Eagle Plains Crew Exploring the Fisher Project before the spin-out of Taiga Gold Corp.
How do they do it?
As a group, their company, Eagle Plains Resources (EPL, TSX-V) specializes in grassroots exploration. So in addition to boots-on-the-ground prospecting they’re guided by a proprietary geologic database, innovative thinking, and modern day technology.
Almost nothing generates new wealth faster than finding a mineral deposit, but the work is risky and expensive. Very few companies have a proven track record of success and sustainability, like Eagle Plains. Their conservative nature, experience, and determination, coupled with exploration incentive programs from governments (see Saskatchewan’s “Targeted Mineral Exploration Incentive” program) are ultimately what keep mining towns like Flin Flon alive.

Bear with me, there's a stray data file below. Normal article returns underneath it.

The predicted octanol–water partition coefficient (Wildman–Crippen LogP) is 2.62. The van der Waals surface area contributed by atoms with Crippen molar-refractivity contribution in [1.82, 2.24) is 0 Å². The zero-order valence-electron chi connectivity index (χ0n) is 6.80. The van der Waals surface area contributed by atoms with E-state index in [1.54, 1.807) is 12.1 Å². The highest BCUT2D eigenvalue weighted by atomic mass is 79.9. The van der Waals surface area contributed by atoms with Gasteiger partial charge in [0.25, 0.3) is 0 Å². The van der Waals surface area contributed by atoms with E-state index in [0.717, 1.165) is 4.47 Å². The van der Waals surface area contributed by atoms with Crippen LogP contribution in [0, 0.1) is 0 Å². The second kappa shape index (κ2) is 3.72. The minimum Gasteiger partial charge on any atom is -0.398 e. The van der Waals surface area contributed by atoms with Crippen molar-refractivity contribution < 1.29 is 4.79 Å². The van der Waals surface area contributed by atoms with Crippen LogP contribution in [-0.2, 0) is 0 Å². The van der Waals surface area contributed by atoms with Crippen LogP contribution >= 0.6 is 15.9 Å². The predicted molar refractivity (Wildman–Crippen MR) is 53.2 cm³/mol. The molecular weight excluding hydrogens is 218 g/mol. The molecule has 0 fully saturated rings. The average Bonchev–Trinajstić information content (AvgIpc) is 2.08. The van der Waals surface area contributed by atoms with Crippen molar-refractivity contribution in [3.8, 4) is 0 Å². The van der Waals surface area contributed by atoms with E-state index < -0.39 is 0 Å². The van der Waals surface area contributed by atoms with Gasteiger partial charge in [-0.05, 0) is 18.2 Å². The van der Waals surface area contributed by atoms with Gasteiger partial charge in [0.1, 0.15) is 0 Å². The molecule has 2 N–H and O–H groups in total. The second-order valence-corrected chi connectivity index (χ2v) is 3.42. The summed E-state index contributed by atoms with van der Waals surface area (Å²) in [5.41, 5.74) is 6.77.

Given the prolonged downturn in potash and uranium prices Saskatchewan has been seeking to diversify its economy further into precious and base metals. But right now that metals mining portion of the economy consists of just a few key players, namely Hudbay and SSR Mining (SSRM, TSX).
*Editor’s Note: Hudbay’s mines are located in Manitoba, but Saskatchewan borders them to the west and many communities nearby rely on the mines for work and sustaining commerce (geology there is very prospective for similar VMS-style mineralization)
Eagle Plains, 13 projects in the distant shadows of headframes…
Hudbay has been a fixture in the region for nearly a century, and they aren’t going anywhere. There’s no way Hudbay just shuts down and walks away from billions worth of infrastructure and liabilities. But as always, new orebodies must be discovered to feed +10,000 tonnes of material per day into the mills.